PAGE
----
Why do pilots wear white shirts?
Pilot and flight attendant uniforms: The meaning behind the outfit
What does an airline expect of its pilots? Competence, confidence, professionalism, calm, leadership – and these are also the characteristics that an airline wants to project in the uniform it chooses for its pilots.
The clean-cut, conservative look, with a white shirt, tie and cap and a buttoned blazer, suggests someone who knows what they’re about.
The modern commercial airline pilot’s uniform has a distinct nautical cut to it, as opposed to one derived from other branches of the military, but it wasn’t always so.
In the earliest days of passenger air travel, what commercial pilots wore was the same outfit of flying boots, leather bomber jackets, silk scarves and gloves as worn by the flying aces of WWI, required to handle the tough conditions pilots faced in unheated cockpits.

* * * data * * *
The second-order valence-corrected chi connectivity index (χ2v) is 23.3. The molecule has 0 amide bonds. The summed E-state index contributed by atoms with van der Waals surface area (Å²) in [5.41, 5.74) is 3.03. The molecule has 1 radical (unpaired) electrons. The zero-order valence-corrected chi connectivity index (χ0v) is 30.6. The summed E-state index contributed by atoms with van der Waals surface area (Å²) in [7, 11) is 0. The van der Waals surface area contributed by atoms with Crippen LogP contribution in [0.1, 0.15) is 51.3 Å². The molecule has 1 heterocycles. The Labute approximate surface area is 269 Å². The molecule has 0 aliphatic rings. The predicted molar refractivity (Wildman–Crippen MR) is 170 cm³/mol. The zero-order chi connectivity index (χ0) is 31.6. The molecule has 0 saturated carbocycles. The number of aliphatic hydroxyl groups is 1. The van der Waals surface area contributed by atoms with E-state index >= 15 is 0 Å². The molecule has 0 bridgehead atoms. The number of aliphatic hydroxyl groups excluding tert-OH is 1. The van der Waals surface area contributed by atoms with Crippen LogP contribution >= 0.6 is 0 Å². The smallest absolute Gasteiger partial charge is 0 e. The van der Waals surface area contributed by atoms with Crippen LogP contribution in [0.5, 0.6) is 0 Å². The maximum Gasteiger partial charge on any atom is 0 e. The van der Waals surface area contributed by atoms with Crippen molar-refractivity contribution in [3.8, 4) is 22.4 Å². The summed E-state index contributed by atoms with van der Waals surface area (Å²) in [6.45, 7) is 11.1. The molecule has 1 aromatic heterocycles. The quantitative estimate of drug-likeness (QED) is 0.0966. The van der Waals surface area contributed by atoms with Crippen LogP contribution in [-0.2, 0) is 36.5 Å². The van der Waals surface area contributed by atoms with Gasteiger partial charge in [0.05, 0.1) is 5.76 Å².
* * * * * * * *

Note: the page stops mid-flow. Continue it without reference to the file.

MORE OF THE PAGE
Then, in the 1930s, Pan Am began operating Sikorsky flying boats and the airline adopted the smart, tailored uniform of naval officers.
Pan Am set the template for a successful airline operation and – in this as in many other respects – other airlines simply copied what Pan Am was doing. Although Pan Am’s double-breasted jacket with brass buttons is no longer as common as it once was, tailored navy or black uniforms are still the order of the day.
As with naval officers, the stripes on a pilot’s uniform denote the rank of the wearer. There are slight variations from one airline to another, but a captain gets four stripes on their sleeves and epaulettes. Three stripes denote a first officer and two denote a second officer. One stripe identifies a trainee pilot. Gold is the most common colour for stripes, but silver and some other colours are also used.